Hello! My name is Mauro and I am a rising senior at New Heights Academy Charter School. Throughout my time at Bluestamp I built a 4x4x4 LED Cube. I honestly knew nothing about my project beforehand in terms of its circuitry, the programming that will be involved, how LED’s work and there correlation to the Arduino platform. Before I started the intensive project(LED Cube) I put together a Big Time Watch as my starter project which is explained in more detail at the bottom of this page. Anyhow the Big Time Watch as simple and straightforward as it might have been to build, it was crucial in setting the path for me for the rest of the program as for I acquired a good amount of knowledge that I later carried on and was able to apply such insight on my intensive project. One thing I absolutely cherished about BlueStamp is it’s individualism and how students are challenged to go forth and complete there projects with as little help possible from the instructors. I believe taking this initiative of relying on myself will make me a more self-sufficient person which I consider to be a good attribute to have throughout life.

Bill Of Materials: BOM 4x4x4 LED Cube

Build Plan: LED Cube Build Plan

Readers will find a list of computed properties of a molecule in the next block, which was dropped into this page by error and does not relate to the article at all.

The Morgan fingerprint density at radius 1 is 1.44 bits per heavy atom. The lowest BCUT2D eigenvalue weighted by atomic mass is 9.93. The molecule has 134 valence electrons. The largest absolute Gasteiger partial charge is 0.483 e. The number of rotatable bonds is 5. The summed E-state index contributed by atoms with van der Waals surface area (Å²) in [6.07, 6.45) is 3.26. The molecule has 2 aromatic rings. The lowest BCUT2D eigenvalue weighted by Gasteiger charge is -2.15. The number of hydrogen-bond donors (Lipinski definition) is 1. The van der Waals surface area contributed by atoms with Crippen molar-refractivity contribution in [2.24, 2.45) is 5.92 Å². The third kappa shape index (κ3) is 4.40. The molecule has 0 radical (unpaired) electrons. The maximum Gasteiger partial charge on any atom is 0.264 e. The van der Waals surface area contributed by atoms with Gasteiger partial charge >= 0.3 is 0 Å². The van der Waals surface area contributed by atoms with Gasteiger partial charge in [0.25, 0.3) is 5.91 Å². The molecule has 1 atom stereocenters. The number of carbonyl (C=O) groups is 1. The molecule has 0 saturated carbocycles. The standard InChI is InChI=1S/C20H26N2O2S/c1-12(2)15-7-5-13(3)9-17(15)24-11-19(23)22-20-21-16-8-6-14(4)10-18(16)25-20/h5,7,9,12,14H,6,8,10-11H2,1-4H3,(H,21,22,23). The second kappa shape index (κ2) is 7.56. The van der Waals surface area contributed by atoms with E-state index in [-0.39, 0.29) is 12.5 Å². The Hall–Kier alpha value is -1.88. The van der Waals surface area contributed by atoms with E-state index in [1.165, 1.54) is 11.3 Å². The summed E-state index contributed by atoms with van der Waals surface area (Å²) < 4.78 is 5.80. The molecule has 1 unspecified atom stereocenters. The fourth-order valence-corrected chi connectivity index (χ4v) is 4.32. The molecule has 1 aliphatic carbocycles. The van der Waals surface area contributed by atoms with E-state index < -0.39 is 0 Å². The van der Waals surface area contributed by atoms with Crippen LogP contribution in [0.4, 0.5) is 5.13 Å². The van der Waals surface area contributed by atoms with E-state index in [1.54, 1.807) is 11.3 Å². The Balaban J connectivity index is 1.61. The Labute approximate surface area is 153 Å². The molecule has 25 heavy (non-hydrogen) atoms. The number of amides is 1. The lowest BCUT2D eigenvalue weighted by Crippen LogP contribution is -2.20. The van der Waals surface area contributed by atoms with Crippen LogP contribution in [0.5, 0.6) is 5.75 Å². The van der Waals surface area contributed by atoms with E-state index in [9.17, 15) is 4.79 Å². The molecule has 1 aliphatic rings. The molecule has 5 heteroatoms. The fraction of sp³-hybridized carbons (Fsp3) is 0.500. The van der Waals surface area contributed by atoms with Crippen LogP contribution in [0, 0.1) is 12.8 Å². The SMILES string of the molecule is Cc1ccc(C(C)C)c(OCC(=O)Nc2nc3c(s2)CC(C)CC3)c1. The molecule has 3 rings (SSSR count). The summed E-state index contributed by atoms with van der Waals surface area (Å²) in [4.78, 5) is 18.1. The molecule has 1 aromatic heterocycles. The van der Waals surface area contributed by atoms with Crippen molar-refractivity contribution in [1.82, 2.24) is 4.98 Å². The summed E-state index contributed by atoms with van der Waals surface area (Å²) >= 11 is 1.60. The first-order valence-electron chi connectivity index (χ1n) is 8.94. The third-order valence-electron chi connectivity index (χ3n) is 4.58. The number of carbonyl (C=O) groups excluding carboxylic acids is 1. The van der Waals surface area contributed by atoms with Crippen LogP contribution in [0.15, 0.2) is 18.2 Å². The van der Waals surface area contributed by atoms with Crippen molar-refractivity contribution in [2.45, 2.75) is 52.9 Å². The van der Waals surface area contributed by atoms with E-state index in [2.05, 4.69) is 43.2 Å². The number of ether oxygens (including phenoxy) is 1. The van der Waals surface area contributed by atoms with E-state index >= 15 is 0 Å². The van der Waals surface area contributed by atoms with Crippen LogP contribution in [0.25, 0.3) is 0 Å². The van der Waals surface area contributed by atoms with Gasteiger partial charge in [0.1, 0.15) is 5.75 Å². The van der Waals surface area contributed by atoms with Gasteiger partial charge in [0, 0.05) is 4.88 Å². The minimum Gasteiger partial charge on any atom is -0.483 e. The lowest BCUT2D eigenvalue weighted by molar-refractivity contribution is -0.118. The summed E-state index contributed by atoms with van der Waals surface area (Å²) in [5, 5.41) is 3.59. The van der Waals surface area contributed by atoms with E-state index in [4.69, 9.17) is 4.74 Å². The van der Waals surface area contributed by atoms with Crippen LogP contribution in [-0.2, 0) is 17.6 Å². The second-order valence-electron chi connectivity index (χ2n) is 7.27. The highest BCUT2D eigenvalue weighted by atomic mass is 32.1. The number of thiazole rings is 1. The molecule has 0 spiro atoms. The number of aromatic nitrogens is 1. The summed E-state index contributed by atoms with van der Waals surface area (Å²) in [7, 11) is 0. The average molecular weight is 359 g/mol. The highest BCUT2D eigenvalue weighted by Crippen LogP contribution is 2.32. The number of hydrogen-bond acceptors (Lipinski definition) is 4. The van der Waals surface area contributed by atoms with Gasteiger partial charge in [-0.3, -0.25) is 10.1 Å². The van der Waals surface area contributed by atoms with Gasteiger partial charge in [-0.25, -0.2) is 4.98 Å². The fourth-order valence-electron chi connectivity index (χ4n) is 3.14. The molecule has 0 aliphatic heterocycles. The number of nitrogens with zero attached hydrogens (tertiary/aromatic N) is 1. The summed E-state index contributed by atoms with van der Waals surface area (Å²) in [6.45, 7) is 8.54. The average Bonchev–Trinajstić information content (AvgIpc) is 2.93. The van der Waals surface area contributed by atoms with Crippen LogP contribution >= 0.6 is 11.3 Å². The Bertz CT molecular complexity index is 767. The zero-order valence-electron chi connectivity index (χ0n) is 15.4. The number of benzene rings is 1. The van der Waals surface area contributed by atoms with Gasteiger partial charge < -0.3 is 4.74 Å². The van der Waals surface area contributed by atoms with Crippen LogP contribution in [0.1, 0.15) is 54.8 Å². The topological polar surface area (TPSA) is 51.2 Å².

All Code: https://github.com/mauro07/Arduino-LED-Cube

MAMP: http://www.mamp.info/en/downloads/


4x4x4 Programmable LED Cube: Completed!

The BlueStamp staff took amazing footage throughout the course of the program. Below is my demonstration of the LED Cube! Enjoy!

As BlueStamp engineering wraps up I’ve come a long way from constructing the cube which involved a lot of soldering to placing wires to pins to the Arduino which is an open source platform used for building electronic projects. During the process of putting together all the components that will make for the cube I learned a ton about LED’s and how they’re one way diodes meaning they only allow current to flow through them in one direction. I also learned about transistors and how they are regarded as a type of switch, as can many electronic components. In my cube I used 4 transistors as on and off switches which power specifically each of 4 layers on the cube. I used twenty five 100 OHM resistors which are used to limit electrical current entering the LED’s so that the LED’s wouldn’t ‘burn out’. With all the knowledge I obtained throughout the six weeks at BlueStamp I believe I can take my project to a whole other level and have it synced with music which ideally I would have different LED’s lighting up throughout the cube depending on the rhythm of the music. At the beginning of BlueStamp I seriously didn’t believe I would finish this project as for there weren’t any instructables for the specific way in which I wanted to build the cube which was to address the LED’s individually in programming.
This is the schematic I used for the Cube, they’re separated into 4 layers due to the cube being 3 dimensional.


Second Milestone: LED Cube illumination!